With the decision of the First District Court of Appeals in Koenig v. Dungey, Medicaid planning attorneys and their clients were given the confidence to employ annuities in Medicaid planning for married couples.
Community Spouses and the Community Spouse Resource Allowance (CSRA)
U.S. Congress sought to protect married individuals living in the community from financial hardship caused by their spouses’ institutionalization in a nursing-care facility by allowing community spouses to maintain some assets—the Community Spouse Resource Allowance—while still permitting institutionalized spouses to receive Medicaid. The Community Spouse Resource Allowance (“CSRA”) is calculated by taking a couple’s total countable resources as of the beginning of institutionalization, dividing it by two, and then subjecting that number to a minimum and maximum amount, adjusted for inflation, which will determine the CSRA.
If a couple’s resources exceed the CSRA amount, after setting aside a minimal amount for the institutionalized spouse, then those resources must be disposed of in order for the institutionalized spouse to qualify for Medicaid. Medicaid planning attorneys employ different planning methods to utilize a community spouse’s excess resources.
Using Annuities to Utilize the Community Spouse’s Excess Resources
Effective in 2006 with Congress’s passage of the Deficit Reduction Act of 2005, the purchase of an annuity by a community spouse will not affect the eligibility of the institutionalized spouse as long as certain criteria are met. The use of an annuity by a community spouse is valuable because it allows a healthy spouse to convert excess resources to income rather than forcing him to spend excess resources to obtain Medicaid for the spouse in a nursing home.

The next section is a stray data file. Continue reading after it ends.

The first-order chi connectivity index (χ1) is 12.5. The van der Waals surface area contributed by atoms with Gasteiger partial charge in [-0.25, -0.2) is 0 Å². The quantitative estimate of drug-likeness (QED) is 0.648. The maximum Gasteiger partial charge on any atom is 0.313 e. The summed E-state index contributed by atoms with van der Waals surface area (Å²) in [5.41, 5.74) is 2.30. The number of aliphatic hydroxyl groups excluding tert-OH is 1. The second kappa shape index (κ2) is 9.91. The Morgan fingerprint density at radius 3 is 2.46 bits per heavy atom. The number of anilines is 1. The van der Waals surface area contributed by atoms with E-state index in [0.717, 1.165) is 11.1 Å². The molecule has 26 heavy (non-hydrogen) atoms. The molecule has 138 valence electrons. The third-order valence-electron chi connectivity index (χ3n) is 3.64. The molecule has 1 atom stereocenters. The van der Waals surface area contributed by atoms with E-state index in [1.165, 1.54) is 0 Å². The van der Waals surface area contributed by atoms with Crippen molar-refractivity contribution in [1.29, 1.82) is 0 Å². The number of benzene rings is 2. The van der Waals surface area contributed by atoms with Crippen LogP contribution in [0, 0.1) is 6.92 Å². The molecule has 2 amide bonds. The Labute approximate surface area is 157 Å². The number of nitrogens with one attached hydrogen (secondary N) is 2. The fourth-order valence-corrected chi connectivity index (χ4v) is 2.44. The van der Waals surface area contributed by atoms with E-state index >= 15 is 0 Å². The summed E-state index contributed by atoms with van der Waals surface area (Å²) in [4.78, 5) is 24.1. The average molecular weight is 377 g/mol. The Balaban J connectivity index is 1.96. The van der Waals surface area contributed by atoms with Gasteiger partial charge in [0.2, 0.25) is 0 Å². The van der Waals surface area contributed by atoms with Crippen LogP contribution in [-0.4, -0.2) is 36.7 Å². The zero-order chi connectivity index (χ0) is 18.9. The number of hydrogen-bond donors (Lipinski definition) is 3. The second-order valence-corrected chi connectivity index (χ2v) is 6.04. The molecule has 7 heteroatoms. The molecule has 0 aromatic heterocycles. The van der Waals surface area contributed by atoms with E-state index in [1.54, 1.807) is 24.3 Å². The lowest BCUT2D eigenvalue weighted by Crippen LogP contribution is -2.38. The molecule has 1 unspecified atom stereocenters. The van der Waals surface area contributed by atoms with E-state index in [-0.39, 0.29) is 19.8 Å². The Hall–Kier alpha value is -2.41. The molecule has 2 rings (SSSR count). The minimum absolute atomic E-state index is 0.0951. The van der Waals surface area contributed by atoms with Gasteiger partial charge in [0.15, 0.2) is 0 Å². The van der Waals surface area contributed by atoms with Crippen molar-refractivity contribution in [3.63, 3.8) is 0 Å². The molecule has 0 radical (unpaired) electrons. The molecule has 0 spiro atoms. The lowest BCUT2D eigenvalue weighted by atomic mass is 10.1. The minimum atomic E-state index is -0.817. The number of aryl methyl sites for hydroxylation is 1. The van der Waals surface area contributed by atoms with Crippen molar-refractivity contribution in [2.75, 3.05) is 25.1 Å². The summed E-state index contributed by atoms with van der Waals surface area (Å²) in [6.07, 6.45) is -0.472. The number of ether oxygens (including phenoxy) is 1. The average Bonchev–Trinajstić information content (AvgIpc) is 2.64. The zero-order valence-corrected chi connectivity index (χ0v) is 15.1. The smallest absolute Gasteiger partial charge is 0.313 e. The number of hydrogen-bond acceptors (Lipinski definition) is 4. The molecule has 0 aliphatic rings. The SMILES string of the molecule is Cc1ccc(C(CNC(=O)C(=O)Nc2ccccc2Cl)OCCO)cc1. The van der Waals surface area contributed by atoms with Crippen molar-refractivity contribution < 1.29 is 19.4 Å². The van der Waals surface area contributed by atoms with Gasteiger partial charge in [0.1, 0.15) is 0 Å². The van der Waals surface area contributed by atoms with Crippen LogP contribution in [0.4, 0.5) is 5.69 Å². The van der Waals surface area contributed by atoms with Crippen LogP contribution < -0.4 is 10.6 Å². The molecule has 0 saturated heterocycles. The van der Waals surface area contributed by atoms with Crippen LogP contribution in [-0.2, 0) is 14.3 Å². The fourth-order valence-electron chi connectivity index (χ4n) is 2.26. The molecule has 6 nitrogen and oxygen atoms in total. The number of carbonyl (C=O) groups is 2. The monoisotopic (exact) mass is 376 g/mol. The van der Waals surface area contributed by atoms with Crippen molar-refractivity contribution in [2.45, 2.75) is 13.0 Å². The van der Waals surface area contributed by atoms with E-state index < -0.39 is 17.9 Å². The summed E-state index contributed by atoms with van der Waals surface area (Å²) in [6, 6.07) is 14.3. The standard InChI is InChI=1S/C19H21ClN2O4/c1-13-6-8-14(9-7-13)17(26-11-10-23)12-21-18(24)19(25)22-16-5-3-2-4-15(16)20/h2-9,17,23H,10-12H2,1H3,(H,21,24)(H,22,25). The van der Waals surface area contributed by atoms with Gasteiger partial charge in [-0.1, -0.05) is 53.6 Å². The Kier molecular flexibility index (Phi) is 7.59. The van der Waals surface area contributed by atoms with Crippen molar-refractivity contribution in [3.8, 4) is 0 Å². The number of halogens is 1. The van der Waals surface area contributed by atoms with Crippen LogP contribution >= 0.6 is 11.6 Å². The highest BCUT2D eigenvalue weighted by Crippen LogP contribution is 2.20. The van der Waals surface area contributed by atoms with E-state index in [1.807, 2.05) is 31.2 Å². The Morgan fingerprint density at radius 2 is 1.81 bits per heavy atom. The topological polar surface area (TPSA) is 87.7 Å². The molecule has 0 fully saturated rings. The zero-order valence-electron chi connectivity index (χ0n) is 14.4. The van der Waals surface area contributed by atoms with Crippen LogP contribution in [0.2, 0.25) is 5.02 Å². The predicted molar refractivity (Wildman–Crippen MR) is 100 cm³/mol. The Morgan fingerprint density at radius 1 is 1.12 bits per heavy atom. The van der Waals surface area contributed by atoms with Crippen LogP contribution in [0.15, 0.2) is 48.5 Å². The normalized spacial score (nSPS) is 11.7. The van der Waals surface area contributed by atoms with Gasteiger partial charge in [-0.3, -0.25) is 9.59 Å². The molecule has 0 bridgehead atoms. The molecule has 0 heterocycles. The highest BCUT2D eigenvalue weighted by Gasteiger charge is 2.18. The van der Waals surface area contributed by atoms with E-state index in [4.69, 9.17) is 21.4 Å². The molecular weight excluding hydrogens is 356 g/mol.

Despite this statute, the Ohio Department of Medicaid, which administers the Medicaid program in Ohio has denied applicant’s Medicaid coverage when community spouses purchased annuities after institutionalization, finding that the purchase of an annuity with a couple’s resources exceeding the CSRA was an improper transfer.
Thankfully, the court decision in Koenig v. Dungey as cited above, made it clear that the use of annuities by a community spouse, following certain criteria, is a permissible way to utilize resources in excess of the CSRA. The Court found that, as in the sixth district appellate case of Hughes v. McCarthy, 734 F.3d 473 (6th Cir.2013), the purchase of an annuity by a community spouse after her spouse’s institutionalization but preeligibility was not an improper transfer.
Purchasing an Annuity for Medicaid Planning
If a married couple is facing the need for long term care for one spouse, the ideal time to plan is before the unhealthy spouse enters the long term care facility, like a nursing home. However, even if the unhealthy spouse has already entered the nursing home, an annuity is a promising option for a community spouse with excess resources. The key to the effective use of an annuity and the avoidance of a penalty period for the institutionalized spouse, is to ensure that the annuity complies with all relevant law. For that reason, any annuity should only be purchased with the oversight of a Cleveland Medicaid planning lawyer.